Gates are an integral security feature for schools, industrial estates, commercial premises and restricted-access facilities; controlling entry and egress from a site. However, the integrity of their safety and security can only be maintained if the gates meet certain standards, and they can only be legally operational if they adhere to gate safety legislation.
There are two main types of gates, manual and automated, and there are different guidelines for their safe operation.
Gate safety legislation for automated gates and barriers
Automated gates (whether it is a swing or sliding gate, a rising arm barrier, a bi-folding or telescopic sliding gate) are required by law to comply with EU Machinery Directive 2006/42/EC. This is one of the main legislations governing the harmonisation of essential health and safety requirements for machinery at EU level.
In order to achieve compliance, the gate should undergo a full risk assessment. It should also be supported by a minimum of two different types of safety device. Gate Safe recommends that photocells or light curtains and pressure edges should be installed on every gate or barrier, regardless of whether a force limitation device has been installed.
Critically, specifiers of automated gates should take due care over the installation procedure and implementing a maintenance regime. The reasons for this go beyond compromised security: failure to do so may lead to serious injuries or loss of life.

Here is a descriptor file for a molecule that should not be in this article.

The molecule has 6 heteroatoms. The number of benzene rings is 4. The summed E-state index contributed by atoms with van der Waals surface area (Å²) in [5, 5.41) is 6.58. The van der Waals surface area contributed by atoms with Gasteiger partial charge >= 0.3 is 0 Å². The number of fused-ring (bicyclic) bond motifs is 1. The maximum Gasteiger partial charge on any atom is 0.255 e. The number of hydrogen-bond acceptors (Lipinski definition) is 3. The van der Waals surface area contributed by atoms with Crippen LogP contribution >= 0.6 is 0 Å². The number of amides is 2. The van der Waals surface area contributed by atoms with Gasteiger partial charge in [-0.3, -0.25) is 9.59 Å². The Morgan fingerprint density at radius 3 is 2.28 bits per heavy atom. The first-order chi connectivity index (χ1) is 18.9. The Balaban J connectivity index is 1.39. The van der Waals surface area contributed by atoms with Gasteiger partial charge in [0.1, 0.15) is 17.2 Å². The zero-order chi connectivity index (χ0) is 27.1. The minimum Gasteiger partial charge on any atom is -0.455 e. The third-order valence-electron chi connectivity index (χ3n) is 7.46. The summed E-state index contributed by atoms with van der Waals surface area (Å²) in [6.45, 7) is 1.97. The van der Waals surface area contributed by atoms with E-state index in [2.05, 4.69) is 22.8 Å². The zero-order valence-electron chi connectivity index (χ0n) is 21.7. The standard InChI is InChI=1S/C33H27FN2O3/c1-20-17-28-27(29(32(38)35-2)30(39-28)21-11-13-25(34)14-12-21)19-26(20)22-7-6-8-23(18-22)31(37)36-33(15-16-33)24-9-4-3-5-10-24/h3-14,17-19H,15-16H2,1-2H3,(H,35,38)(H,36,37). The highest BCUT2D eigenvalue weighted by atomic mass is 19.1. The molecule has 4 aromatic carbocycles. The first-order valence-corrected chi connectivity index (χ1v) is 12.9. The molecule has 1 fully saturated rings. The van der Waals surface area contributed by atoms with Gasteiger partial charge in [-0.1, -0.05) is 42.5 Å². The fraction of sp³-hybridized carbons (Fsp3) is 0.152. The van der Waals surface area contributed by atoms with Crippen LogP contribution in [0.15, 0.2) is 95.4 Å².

Gate safety legislation for manual gates and barriers
There is very little published guidance, best practice and legislation that relates to manually operated gates and barriers. This is one of the reasons why Jacksons Fencing has prepared the CPD seminar: ‘Gate Automation, Legislation and Safety, Why Take the Risk?’ This material outlines the key considerations for different types of gates, and offers guidance on the different types of risks associated with each gate system.
As there is little in the way of legislation or statutory law specifically relating to manual gates, they are easier to specify, but the burden of responsibility shifts to the specifier to ensure fitness for purpose and safety. As a starting point, specifiers should follow relevant guidelines set by The British Standards Institution, which produces technical standards on a wide range of products and services, along with issuing certification.
BS 5709:2018 covers gaps, gates and stiles, while BS 6180:2011 gives recommendations for the construction of barriers in and around buildings. If appropriate for your site, BS EN 1176 gives guidance on playground equipment, including gating.
Once your security gates have been specified, built and installed, ongoing safety maintenance is vital for their proper operation. While manual gates may not require frequent engineer visits, the gate structure should still be frequently checked for damage such as corrosion and cracks, and include inspection of the fixtures and hinges. The gate should be kept clean and lubricated, with test results ideally recorded in a maintenance log. Finally, it’s best to check with your local authority whether planning permission is required for the gate on your proposed site, and if there are any restrictions on barrier design.
For further information on specifying gates and the relevant standards and legislation, please see our CPD seminar, ‘Gate Automation, Legislation and Safety, Why Take the Risk?’